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Understanding Alzheimer's Part 1

Understanding Alzheimer's Part 1

Vol. 11, Issue 01

By: Ann Catlin, LMT, NCTMB, OTR    |    January 1, 2011

You don't have to look too far to find a person with Alzheimer's disease (AD) or someone caring for a family member with this devastating condition. While teaching massage therapists about working with people with Alzheimer's disease, common questions - and misperceptions - emerge.

Sound information gives us a foundation from which to act and increases our comfort level to serve this special population. In this two-part series, I'll answer some of these questions and explore the shared human experience of living with Alzheimer's disease.

What's the difference between dementia and Alzheimer's disease?

People sometimes use the term "Alzheimer's" to describe any kind of cognitive impairment. Some believe that Alzheimer's is a normal part of growing old. Neither is quite accurate. According to the Alzheimer's Association:

"Dementia is a general term meaning loss of memory and other intellectual abilities serious enough to interfere with daily life. There are many diseases that result in dementia, including cerebral vascular accident (stroke), metabolic disorders and brain tumors, although Alzheimer's disease is the most common. Alzheimer's disease is a progressive brain disorder that damages and eventually destroys brain cells, leading to loss of memory, thinking and other brain functions. AD is not a part of normal aging, but results from a complex pattern of abnormal changes."

What Causes AD?

In spite of years and dollars spent on research it still is not known what causes AD. While the exact cause remains unknown, what happens in the brain resulting in symptoms is clear to scientists. Brain damage gradually occurs due to complex cellular abnormalities called plaques and tangles. As the disease progresses, the brain tissue actually shrinks significantly.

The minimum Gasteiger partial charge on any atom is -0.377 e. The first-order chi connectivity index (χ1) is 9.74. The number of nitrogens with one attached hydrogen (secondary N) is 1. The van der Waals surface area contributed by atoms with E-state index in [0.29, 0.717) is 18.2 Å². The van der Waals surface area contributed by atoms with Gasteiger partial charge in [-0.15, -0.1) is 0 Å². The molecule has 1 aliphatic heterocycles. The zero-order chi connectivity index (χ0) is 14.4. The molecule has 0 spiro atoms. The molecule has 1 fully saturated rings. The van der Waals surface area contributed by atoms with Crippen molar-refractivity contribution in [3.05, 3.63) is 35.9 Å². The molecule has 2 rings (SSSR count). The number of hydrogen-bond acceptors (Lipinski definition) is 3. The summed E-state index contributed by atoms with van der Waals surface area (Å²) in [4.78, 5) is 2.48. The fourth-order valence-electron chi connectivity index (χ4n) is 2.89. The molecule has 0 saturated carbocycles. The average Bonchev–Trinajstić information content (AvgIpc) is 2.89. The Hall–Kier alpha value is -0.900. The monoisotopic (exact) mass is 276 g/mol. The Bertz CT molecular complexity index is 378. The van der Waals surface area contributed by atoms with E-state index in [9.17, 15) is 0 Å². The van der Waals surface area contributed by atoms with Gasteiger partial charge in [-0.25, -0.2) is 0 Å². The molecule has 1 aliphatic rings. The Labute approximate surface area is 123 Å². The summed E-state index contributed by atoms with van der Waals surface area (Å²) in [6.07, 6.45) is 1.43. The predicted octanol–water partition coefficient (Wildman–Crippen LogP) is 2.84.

Is AD hereditary?

There appears to be a genetic link in what's called "early-onset AD", which tends to run in families. Relatively rare (less than 10 percent of all AD cases), early-onset AD strikes people before age 65.

How is AD diagnosed?

Since there is no single medical test that definitively diagnoses AD, physicians rely on a battery of examinations. Interviewing the patient and family provides information about cognitive and behavioral changes and other symptoms. Initial medical tests will be conducted to rule out other possible causes for the dementia. For example, blood tests can detect hypothyroidism or vitamin B12 deficiency both of which can cause dementia in frail elders. Brain imaging tests reveal problems like blood clots or tumors. Common brain imaging tests include computerized tomography (CT scan) and magnetic resonance imaging (MRI). Positron emission tomography (PET) measures brain activity and can detect plaque cell density. A neuropsychological exam may be prescribed. This is a complex set of tests that measures problem solving, memory and language skills. The physician finally takes all this information into account to diagnosis AD.

How does the disease progress?

It's important to note that no two people are alike when it comes to how the disease progresses. However, experts give us general guidelines. The Alzheimer's Association identifies seven stages of AD but it is simpler to categorize in terms of mild, moderate, and severe. AD develops slowly and gradually worsens as more brain cells shrink and die. Ultimately, the disease is fatal. A thorough account of the stages is too extensive for this article, but what follows is a general description offered by the American Health Assistance Foundation, which conducts AD research.